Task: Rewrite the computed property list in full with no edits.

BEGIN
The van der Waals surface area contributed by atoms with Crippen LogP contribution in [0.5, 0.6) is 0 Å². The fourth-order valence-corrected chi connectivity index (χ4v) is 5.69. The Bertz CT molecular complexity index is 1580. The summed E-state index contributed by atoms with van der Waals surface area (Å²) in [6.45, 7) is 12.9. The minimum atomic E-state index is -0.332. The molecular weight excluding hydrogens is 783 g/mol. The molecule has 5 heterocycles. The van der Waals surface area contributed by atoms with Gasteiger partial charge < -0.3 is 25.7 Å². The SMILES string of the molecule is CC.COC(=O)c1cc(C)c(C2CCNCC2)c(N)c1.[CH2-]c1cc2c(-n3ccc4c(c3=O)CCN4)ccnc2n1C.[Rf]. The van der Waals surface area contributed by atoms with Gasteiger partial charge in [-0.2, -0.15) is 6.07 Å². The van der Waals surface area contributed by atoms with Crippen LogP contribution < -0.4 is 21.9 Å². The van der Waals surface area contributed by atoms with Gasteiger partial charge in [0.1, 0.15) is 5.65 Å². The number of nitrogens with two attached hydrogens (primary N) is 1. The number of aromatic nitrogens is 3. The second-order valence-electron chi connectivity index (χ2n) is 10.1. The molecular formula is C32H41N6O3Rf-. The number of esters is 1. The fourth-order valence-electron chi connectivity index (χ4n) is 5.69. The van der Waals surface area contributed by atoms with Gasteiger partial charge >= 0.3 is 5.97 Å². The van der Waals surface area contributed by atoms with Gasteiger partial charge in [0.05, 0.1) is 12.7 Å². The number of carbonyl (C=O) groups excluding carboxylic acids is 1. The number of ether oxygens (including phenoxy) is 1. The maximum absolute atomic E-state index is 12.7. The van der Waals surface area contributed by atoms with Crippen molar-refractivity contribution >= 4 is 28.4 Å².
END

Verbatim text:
The van der Waals surface area contributed by atoms with Crippen LogP contribution in [0.5, 0.6) is 0 Å². The fourth-order valence-corrected chi connectivity index (χ4v) is 5.69. The Bertz CT molecular complexity index is 1580. The summed E-state index contributed by atoms with van der Waals surface area (Å²) in [6.45, 7) is 12.9. The minimum atomic E-state index is -0.332. The molecular weight excluding hydrogens is 783 g/mol. The molecule has 5 heterocycles. The van der Waals surface area contributed by atoms with Gasteiger partial charge < -0.3 is 25.7 Å². The SMILES string of the molecule is CC.COC(=O)c1cc(C)c(C2CCNCC2)c(N)c1.[CH2-]c1cc2c(-n3ccc4c(c3=O)CCN4)ccnc2n1C.[Rf]. The van der Waals surface area contributed by atoms with Gasteiger partial charge in [-0.2, -0.15) is 6.07 Å². The van der Waals surface area contributed by atoms with Crippen LogP contribution < -0.4 is 21.9 Å². The van der Waals surface area contributed by atoms with Gasteiger partial charge in [0.1, 0.15) is 5.65 Å². The number of nitrogens with two attached hydrogens (primary N) is 1. The number of aromatic nitrogens is 3. The second-order valence-electron chi connectivity index (χ2n) is 10.1. The molecular formula is C32H41N6O3Rf-. The number of esters is 1. The fourth-order valence-electron chi connectivity index (χ4n) is 5.69. The van der Waals surface area contributed by atoms with Gasteiger partial charge >= 0.3 is 5.97 Å². The van der Waals surface area contributed by atoms with Gasteiger partial charge in [0.05, 0.1) is 12.7 Å². The number of carbonyl (C=O) groups excluding carboxylic acids is 1. The number of ether oxygens (including phenoxy) is 1. The maximum absolute atomic E-state index is 12.7. The van der Waals surface area contributed by atoms with Crippen molar-refractivity contribution >= 4 is 28.4 Å².